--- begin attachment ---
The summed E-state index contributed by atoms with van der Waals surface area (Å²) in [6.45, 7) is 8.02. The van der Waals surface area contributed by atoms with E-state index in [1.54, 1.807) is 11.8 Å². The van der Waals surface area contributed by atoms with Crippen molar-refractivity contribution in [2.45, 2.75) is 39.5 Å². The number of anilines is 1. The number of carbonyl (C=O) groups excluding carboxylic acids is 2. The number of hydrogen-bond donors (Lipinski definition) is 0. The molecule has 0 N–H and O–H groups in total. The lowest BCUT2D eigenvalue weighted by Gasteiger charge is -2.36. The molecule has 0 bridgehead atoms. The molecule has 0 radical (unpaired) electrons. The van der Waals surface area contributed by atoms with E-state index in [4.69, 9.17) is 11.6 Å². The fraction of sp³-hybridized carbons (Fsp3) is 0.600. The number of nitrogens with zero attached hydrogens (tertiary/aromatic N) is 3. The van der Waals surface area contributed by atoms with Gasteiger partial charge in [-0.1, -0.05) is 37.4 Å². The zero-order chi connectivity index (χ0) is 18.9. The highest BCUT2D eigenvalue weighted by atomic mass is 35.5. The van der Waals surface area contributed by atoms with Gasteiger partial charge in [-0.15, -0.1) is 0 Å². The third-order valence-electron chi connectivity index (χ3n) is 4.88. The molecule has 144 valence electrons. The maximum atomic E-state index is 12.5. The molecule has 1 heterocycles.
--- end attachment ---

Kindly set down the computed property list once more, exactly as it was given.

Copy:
The summed E-state index contributed by atoms with van der Waals surface area (Å²) in [6.45, 7) is 8.02. The van der Waals surface area contributed by atoms with E-state index in [1.54, 1.807) is 11.8 Å². The van der Waals surface area contributed by atoms with Crippen molar-refractivity contribution in [2.45, 2.75) is 39.5 Å². The number of anilines is 1. The number of carbonyl (C=O) groups excluding carboxylic acids is 2. The number of hydrogen-bond donors (Lipinski definition) is 0. The molecule has 0 N–H and O–H groups in total. The lowest BCUT2D eigenvalue weighted by Gasteiger charge is -2.36. The molecule has 0 bridgehead atoms. The molecule has 0 radical (unpaired) electrons. The van der Waals surface area contributed by atoms with E-state index in [4.69, 9.17) is 11.6 Å². The fraction of sp³-hybridized carbons (Fsp3) is 0.600. The number of nitrogens with zero attached hydrogens (tertiary/aromatic N) is 3. The van der Waals surface area contributed by atoms with Gasteiger partial charge in [-0.1, -0.05) is 37.4 Å². The zero-order chi connectivity index (χ0) is 18.9. The highest BCUT2D eigenvalue weighted by atomic mass is 35.5. The van der Waals surface area contributed by atoms with Gasteiger partial charge in [-0.15, -0.1) is 0 Å². The third-order valence-electron chi connectivity index (χ3n) is 4.88. The molecule has 144 valence electrons. The maximum atomic E-state index is 12.5. The molecule has 1 heterocycles.